Malpractice Premiums at “Crisis” Levels
The high cost of malpractice premiums is reaching crisis levels in ≤12 states, according to new information from the American Medical Association (AMA). In ≤30 other states, members of high-risk specialties such obstetrics and gynecology are considering leaving their practices, according to an AMA report released June 17, 2002 (available at: http://www.ama-assn.org/ama/pub/article/1616-6373.html).
After the group analyzed liability rates in the 50 states, President Richard F. Corlin, MD, announced at a news conference that, “Doctors are disappearing from America’s communities on a regular basis because of skyrocketing medical liability insurance premiums and an out-of-control legal system. As insurance becomes unaffordable or unavailable, and the legal system produces multi-million dollar jury awards on a regular basis, physicians are forced to limit services, leave their practice, or relocate—all of which seriously impede patient access to high-quality health care.”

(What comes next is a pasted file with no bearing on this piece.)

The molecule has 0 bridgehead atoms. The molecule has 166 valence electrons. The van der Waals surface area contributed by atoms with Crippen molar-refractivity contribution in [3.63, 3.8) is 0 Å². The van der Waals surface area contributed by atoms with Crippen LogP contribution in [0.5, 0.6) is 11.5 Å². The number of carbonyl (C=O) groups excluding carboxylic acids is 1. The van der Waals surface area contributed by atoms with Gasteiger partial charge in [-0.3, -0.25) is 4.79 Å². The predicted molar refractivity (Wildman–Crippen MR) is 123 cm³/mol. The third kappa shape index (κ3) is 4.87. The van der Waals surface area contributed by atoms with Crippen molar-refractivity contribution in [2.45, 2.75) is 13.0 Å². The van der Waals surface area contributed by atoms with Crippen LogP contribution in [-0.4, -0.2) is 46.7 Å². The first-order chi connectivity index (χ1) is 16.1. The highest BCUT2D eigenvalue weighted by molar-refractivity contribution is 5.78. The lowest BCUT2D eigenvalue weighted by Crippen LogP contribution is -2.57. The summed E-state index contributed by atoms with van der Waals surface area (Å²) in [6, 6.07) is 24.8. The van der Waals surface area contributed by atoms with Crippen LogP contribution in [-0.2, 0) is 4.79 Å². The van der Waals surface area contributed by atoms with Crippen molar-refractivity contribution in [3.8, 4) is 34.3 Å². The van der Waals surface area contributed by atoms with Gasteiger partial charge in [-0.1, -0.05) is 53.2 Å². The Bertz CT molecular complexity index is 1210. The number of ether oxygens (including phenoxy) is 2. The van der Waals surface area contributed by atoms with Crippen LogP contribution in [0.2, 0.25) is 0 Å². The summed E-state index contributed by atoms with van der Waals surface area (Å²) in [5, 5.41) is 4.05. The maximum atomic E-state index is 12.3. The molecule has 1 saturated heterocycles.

The AMA analysis found that the crisis was most severe in Florida, Georgia, Mississippi, Nevada, New Jersey, New York, Ohio, Oregon, Pennsylvania, Texas, Washington, and West Virginia.
Dr Corlin and representatives from several crisis states and specialty societies called on physicians, patients, and elected officials to pass medical liability reform in their state legislatures and to support H.R. 4600—the HEALTH Act of 2002, a bipartisan bill recently introduced in Congress and supported by >40 medical societies and patient advocacy organizations.
Women’s Health Initiative Stops Trial of Estrogen-Progestin, Saying Risks Outweigh the Benefits